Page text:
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JD Wetherspoon reported a significant drop in profit for the first half of its financial year, hampered by higher costs, and warned of a similar outcome for the full year to July. For the six months to January 27, Wetherspoon's pretax profit fell 19% to GBP50.3 million from GBP62.0 million in the comparative period a year ago. Revenue was up 7.1% to GBP889.6 million from GBP830.4 million, with like-for-like sales increased 6.3%. The company attributed the fall in profit to cost increases in areas including labour, up by GBP33.0 million. Meanwhile, repairs increased GBP3.7 million, utilities by GBP2.5 million, and interest & depreciation by GBP5.7 million. The pub chain held its interim dividend at 4.0 pence per share. Looking ahead, Wetherspoon reported that in the six weeks to March 10, like-for-like sales increased by 9.6%, helped by "excellent weather" compared with snow and cold freezing temperatures last year. Total sales increased by 11%.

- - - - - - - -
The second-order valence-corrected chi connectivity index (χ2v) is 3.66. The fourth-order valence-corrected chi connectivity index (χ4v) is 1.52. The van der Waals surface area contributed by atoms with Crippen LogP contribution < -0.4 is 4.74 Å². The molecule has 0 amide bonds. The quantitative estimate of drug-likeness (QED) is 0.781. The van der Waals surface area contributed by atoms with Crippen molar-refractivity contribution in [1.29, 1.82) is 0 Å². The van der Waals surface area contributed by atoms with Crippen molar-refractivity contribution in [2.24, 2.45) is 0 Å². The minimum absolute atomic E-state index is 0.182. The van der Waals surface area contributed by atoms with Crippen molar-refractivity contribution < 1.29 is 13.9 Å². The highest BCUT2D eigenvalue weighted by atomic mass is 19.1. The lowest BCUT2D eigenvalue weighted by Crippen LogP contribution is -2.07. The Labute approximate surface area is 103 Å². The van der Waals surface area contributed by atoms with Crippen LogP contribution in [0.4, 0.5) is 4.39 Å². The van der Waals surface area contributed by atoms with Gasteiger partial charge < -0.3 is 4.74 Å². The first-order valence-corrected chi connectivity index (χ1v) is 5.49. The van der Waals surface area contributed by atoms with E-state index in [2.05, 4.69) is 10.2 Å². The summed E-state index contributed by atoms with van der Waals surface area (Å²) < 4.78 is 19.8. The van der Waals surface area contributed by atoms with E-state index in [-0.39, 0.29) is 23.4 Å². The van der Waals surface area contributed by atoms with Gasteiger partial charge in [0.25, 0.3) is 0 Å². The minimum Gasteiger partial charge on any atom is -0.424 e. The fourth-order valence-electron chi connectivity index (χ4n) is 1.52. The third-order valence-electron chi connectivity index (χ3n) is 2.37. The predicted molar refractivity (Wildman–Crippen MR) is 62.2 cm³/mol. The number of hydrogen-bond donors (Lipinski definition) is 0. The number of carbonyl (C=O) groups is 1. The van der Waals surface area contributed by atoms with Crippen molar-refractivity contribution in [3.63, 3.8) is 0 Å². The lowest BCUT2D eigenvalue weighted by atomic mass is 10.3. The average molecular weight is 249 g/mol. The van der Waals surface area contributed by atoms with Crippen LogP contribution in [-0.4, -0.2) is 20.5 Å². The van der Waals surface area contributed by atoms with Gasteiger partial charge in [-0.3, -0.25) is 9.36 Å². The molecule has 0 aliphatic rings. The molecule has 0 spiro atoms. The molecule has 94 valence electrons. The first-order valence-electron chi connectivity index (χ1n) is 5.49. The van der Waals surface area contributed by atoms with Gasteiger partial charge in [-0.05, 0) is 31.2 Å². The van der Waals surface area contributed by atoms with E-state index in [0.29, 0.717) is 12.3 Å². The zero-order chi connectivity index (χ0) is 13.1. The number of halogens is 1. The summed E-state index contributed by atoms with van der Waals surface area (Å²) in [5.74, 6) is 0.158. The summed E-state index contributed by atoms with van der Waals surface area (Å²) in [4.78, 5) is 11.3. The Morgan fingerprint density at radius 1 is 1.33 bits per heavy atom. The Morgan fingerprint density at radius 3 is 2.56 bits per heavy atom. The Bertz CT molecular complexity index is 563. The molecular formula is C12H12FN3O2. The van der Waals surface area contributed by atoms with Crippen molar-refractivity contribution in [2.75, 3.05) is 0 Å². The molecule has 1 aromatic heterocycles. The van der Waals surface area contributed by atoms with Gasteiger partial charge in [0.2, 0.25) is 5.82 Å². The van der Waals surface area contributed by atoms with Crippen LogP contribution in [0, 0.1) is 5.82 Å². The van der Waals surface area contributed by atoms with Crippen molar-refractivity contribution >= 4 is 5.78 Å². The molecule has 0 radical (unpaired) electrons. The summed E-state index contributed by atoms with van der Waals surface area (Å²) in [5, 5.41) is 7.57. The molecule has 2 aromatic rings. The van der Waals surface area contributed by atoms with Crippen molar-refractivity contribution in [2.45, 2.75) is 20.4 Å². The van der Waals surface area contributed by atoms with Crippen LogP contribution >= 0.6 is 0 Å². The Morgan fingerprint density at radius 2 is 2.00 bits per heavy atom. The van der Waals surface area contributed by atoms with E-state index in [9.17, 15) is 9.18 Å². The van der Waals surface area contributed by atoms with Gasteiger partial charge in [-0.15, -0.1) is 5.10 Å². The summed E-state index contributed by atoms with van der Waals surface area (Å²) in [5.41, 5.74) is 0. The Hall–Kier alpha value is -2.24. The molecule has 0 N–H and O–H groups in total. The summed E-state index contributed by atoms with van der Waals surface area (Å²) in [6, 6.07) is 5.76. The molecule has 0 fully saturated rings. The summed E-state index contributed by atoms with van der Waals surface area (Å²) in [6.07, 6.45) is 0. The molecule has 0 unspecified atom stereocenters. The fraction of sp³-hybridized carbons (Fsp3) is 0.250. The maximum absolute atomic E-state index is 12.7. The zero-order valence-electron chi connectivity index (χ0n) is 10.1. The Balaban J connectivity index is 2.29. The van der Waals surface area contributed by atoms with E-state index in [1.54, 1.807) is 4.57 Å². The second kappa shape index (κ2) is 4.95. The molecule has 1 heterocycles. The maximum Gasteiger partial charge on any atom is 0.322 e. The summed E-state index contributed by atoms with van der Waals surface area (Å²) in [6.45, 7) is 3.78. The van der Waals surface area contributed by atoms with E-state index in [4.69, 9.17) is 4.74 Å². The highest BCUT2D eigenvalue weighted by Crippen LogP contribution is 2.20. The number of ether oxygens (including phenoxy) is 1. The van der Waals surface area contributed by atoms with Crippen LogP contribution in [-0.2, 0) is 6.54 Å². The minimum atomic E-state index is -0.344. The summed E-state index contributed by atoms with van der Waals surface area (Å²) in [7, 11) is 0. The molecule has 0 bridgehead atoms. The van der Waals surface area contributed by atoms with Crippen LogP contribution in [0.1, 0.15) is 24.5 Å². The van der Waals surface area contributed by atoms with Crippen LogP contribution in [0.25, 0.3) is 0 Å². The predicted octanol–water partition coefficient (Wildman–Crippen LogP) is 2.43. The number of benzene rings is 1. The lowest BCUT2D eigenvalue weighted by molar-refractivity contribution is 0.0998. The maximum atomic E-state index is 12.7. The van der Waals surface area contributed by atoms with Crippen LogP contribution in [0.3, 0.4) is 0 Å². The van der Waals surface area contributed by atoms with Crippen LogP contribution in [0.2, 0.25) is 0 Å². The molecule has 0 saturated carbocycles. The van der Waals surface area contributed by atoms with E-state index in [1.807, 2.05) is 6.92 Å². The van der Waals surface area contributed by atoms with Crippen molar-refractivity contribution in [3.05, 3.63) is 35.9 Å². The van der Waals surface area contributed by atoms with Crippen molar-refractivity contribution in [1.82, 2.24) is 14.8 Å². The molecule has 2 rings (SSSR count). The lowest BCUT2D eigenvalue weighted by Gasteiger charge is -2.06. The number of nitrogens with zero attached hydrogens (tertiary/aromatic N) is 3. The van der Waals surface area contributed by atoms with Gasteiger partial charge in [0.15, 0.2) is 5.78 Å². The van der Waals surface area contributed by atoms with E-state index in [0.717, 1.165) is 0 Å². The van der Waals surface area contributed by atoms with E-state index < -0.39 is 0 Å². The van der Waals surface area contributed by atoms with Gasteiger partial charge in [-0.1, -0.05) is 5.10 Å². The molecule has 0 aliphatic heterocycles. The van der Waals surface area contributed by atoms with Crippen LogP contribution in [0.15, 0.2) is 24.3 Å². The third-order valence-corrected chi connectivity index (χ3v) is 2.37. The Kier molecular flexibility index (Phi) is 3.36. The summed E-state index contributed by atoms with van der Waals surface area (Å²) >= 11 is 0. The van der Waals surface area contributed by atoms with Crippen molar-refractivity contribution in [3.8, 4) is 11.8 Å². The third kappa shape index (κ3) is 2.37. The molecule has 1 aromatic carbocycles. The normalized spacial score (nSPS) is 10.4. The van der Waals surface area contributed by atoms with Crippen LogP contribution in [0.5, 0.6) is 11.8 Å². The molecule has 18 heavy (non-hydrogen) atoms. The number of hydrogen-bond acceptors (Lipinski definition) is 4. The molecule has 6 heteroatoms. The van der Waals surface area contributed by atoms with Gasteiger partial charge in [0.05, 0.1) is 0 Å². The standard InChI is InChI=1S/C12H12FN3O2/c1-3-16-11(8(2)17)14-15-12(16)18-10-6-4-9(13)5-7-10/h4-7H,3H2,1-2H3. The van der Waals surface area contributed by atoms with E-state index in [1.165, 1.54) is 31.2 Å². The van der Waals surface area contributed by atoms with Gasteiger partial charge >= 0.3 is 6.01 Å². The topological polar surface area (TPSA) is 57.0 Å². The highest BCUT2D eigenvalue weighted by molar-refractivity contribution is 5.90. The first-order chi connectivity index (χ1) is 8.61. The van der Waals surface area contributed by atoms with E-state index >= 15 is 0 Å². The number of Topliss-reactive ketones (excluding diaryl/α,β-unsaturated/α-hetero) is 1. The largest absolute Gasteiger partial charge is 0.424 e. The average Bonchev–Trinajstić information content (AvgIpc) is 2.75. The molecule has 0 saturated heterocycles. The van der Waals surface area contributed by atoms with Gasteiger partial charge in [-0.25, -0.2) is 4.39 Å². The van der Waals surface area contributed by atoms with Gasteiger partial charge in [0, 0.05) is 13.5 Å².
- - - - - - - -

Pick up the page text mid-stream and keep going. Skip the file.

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Investec said its annual profit is expected ahead of last year, supported by growth in assets under management and robust inflows. Investec said it expects operating profit for the year ending March 31 to be ahead of the year before, while revenue is expected to be in line with the prior year. The Bank & Wealth business is expected to report results ahead of the year before, while the Asset Management unit is expected to post results below that achieved last year. Within Bank & Wealth, the Specialist Banking business is expected to post results "well ahead" of the prior year. Investec expects a credit loss ratio between 0.30% to 0.35%, versus 0.61% at the end of the last year. Modest cost growth is expected, while Investec said its results have been hit by the deprecation of the rand against the pound in the year. For the period ranging March 31, 2018, to the end of February 2019, third party assets under management increased 1.9% to GBP163.7 billion, while the firm generated GBP6.9 billion in net inflows. Core loans and advances decreased 0.9% to GBP24.9 billion in the period, while customer deposits were up 1.1% to GBP31.3 billion. The bank added that the proposed demerger and separate listing of Investec Asset Management remains on track, subject to approval from shareholders and regulators.